Today is the birthday of our favorite puzzle maker, ErnÅ‘ Rubik, inventor of the Rubik’s Cube.

The Rubik’s Cube offers an interesting application of math. Check out this excerpt on the Cube from Answers.com:

A Rubik's Cube can have (8! × 38−1) × (12! × 212−1)/2 = 43,252,003,274,489,856,000 different positions (~4.3 × 1019), about 43 quintillion, but it is advertised only as having "billions" of positions, due to the general incomprehensibility of that number. Despite the vast number of positions, all cubes can be solved in 29 moves or fewer.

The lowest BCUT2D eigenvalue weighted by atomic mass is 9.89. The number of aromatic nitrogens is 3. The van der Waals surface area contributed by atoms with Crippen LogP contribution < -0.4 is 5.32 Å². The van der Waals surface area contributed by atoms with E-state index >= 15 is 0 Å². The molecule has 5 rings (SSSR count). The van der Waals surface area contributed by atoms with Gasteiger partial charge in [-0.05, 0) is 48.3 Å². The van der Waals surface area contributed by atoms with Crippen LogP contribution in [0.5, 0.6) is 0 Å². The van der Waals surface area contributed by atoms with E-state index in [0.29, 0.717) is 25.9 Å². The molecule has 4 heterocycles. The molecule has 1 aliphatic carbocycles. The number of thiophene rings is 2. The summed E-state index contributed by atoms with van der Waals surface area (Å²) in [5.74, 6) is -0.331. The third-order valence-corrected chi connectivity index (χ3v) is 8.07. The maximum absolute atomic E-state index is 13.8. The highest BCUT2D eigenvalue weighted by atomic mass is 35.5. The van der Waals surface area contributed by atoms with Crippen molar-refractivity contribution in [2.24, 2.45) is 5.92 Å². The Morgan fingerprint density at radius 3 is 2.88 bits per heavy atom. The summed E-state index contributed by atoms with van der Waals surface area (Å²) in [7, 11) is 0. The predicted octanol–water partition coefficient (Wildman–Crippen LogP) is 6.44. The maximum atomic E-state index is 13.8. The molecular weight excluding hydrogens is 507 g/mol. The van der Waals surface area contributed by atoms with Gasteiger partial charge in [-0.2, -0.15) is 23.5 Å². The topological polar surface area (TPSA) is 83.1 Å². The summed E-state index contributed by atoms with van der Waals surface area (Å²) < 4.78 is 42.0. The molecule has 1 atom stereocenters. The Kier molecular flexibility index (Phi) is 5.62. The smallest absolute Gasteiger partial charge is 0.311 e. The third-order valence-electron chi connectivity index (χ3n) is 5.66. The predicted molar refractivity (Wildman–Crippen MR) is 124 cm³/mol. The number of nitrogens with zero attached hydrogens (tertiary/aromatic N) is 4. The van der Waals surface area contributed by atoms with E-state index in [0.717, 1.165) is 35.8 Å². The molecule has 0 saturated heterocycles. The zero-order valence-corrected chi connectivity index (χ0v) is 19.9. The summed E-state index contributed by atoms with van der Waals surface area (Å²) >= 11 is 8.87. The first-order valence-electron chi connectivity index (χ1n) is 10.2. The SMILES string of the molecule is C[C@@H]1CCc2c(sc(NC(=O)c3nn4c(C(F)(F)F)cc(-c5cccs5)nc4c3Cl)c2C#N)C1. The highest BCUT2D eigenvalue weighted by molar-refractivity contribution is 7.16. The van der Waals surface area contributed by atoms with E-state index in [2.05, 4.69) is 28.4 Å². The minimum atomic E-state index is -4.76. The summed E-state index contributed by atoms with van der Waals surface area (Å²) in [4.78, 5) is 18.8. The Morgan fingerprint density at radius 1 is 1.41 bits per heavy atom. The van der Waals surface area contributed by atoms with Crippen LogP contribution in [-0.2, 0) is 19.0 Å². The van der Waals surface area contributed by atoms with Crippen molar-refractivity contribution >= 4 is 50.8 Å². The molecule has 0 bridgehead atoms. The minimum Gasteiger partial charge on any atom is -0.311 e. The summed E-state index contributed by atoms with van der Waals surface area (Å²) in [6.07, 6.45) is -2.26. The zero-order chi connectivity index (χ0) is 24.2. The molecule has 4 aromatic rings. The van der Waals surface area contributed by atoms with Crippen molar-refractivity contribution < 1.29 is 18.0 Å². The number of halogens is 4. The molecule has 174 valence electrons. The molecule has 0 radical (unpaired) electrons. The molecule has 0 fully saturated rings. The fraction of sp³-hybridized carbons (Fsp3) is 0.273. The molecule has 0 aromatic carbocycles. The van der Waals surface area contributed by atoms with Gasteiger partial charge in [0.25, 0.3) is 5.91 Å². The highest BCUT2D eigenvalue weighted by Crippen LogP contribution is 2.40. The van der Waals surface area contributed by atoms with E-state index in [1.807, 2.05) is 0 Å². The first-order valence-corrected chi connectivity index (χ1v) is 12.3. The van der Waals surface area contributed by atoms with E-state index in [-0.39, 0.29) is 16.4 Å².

Rubik’s birthday and these combination figures remind me of the birthday problem: How many people must be in a room to have a 50% chance that any one of those people is the same age as any other? The answer: 23.

It’s interesting to me that with so many combinations of face configurations that the Rubik’s Cube can still be solved in 29 moves or less.

Of course, it’ll take me a few moves more than that, I’m sure. These instructions might help.